Does it show torture leading to information? Yes. Does it depict torture as the only way to obtain this information? Without becoming too much of a spoiler, it does the exact opposite. I actually think it's arguable that when viewed as a whole, the film suggests that all necessary information is and was obtainable elsewhere, placing a serious cloud over the actual need for such practices. We see these brutal scenes of torture (does a film that makes you cringe and feel awful for the tortured really glamorize torture?) through the eyes of our protagonists, who, in their obsessed efforts to hunt down Osama, probably did feel that "enhanced interrogation techniques" were an asset.

Are we to believe that nobody at that time felt this way? Don't be naive. Studies have since firmly put the effectiveness of torture into question, but clearly there was a point in time when it was believed that information could be gained from such activities. Otherwise, why would we have engaged in them? That the decision was made to leave Zero Dark Thirty morally ambiguous from the point of view of most of the characters we meet while trusting audiences to reach their own conclusions regarding the true cost of such activities is one of the truly commendable aspects of the film. Maybe this trust was misguided.

It's a shame that this topic even needs to be addressed, as Bigelow's film is nothing short of terrific. The film operates on two opposite yet intertwined levels: it's depiction of the frantic 10-year search for Osama bin Laden is the definition of large scale, encompassing the better part of a decade and introducing us to countless characters who come and go over the course of the near three hour runtime. Yet we see this epic through a very intimate central character study. Jessica Chastain's Maya has a lot in common with Jeremy Renner's character from Bigelow's previous The Hurt Locker, but it's a much more complete arc. We're introduced to Maya as she's relocated to Pakistan in 2003, and we remain with her virtually throughout.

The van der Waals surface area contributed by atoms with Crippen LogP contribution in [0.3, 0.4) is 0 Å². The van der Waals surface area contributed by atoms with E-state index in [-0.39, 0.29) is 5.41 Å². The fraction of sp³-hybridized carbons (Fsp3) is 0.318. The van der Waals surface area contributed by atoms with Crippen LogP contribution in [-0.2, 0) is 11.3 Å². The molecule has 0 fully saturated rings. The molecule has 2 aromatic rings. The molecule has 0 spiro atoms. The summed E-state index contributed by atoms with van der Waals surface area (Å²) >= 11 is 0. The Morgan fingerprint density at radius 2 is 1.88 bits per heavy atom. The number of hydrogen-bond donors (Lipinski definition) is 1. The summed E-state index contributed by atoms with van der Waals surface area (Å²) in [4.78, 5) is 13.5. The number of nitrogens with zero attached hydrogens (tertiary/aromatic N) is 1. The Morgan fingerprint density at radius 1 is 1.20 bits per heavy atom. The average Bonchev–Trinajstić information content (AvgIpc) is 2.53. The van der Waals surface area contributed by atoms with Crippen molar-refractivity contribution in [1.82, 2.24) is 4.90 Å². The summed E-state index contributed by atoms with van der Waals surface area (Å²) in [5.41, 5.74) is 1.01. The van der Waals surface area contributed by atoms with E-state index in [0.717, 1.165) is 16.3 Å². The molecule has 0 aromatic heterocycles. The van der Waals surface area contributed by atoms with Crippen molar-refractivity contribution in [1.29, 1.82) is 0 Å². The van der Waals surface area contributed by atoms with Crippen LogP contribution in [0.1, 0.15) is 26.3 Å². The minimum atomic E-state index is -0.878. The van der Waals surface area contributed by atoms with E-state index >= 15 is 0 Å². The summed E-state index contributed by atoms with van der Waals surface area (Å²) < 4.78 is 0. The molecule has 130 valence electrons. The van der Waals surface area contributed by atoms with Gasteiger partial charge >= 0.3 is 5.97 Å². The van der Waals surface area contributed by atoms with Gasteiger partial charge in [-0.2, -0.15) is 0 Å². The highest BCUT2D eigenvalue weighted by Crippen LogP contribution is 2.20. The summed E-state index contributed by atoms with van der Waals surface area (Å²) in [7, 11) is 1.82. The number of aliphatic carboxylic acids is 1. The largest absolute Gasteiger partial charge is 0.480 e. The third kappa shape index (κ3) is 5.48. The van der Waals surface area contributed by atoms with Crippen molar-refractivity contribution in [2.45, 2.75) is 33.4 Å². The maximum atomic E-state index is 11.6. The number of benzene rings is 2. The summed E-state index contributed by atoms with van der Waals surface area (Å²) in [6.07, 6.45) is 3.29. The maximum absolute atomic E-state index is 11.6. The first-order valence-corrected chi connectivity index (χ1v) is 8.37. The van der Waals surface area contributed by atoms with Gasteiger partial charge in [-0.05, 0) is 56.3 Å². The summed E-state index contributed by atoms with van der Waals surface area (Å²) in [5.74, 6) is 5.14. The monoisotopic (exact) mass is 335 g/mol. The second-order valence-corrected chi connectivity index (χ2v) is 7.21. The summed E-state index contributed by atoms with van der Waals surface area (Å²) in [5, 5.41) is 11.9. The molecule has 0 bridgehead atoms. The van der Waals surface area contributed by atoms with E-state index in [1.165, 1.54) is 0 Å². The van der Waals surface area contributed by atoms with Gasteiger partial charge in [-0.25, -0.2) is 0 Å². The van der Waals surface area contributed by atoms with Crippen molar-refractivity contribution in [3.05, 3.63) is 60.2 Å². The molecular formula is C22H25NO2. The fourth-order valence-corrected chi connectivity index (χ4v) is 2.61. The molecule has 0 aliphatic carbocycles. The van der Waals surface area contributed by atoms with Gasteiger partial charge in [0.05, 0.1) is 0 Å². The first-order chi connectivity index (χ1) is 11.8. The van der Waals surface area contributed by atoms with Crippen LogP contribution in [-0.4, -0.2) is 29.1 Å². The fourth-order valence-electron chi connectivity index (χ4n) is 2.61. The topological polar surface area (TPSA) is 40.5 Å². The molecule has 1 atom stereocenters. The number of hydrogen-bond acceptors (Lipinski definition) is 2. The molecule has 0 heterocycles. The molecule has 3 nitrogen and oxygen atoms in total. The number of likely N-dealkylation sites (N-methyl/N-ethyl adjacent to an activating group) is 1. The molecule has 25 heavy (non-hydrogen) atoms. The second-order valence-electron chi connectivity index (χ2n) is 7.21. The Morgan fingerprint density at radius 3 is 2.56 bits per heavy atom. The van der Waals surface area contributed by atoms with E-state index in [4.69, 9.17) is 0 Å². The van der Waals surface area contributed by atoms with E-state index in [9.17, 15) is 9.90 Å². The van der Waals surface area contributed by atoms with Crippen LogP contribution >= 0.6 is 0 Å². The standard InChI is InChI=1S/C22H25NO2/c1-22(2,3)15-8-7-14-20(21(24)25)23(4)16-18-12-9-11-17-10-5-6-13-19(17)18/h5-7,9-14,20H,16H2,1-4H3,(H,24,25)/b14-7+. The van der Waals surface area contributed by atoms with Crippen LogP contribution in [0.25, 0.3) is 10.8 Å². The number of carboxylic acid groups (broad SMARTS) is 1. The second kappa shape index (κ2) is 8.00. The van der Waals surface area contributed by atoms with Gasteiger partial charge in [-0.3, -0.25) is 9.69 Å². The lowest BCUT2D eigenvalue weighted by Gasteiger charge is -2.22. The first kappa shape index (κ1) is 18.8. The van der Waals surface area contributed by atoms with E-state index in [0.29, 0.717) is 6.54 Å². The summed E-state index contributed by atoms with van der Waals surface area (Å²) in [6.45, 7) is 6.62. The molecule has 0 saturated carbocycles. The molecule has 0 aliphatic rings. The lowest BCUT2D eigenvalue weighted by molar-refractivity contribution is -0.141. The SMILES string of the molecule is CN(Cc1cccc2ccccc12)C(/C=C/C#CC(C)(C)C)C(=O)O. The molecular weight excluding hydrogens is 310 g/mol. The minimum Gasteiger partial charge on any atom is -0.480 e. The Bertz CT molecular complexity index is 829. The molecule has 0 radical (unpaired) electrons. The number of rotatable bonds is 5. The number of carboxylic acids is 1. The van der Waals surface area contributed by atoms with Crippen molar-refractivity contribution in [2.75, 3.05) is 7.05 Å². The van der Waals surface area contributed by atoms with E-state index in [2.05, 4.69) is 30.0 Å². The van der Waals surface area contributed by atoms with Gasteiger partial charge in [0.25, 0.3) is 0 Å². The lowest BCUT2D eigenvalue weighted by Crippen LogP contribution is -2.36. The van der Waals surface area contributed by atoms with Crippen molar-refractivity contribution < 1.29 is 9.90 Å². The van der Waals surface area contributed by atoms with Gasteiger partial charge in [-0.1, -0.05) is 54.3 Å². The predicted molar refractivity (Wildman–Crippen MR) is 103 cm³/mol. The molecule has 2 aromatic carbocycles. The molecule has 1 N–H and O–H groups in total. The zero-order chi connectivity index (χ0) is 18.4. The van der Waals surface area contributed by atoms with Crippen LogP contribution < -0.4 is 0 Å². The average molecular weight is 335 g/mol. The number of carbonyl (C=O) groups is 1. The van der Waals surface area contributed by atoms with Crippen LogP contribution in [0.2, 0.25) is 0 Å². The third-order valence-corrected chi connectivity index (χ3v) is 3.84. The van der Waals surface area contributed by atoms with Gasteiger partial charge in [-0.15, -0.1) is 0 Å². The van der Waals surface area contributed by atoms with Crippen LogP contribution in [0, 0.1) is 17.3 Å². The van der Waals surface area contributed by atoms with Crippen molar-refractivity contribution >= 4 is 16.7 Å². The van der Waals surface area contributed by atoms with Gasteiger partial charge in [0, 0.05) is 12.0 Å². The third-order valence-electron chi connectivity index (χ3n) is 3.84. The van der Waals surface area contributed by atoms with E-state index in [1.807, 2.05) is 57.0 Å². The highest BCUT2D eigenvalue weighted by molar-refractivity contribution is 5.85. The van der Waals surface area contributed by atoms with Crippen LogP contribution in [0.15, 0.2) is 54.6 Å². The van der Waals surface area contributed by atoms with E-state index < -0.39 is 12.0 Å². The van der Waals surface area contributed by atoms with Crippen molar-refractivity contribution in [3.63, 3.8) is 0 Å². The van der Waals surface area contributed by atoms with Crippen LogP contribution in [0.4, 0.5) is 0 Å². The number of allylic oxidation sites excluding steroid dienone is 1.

We see her change from the "green" rookie, hesitant about participating in the "enhanced interrogation" her colleague Dan (a scarily good and overlooked Jason Clarke) leads, to the seasoned pro, numb from her experiences and literally obsessed with finding bin Laden. Maya has devoted so much of her life to what at times seemed an impossible mission that the culmination of her efforts are not met with personal joy or elation, but with an exhausted exhale. This isn't a celebration, it's a relief. 

While the final forty-ish minutes of Zero Dark Thirty (an extended sequence that could operate as a short film of its own) are devoted solely to the raid on the bin Laden compound, a good majority of the film is pure procedure. But the hallway conversations, file combing and video watching is nonetheless compelling. Even the final raid sequence takes on a procedural feel (it's also depicted as a far more drawn out and problematic mission than the media has previously portrayed). It's a testament to Bigelow and her actors that the intensity of Zero Dark Thirty never wanes even at times when those on screen are literally and figuratively turning their wheels.

The levied criticism has come from both sides of the political spectrum. It seems as if Bigelow and Boal have created a truly apolitical film, and that some people just don't know how to handle that.


10/11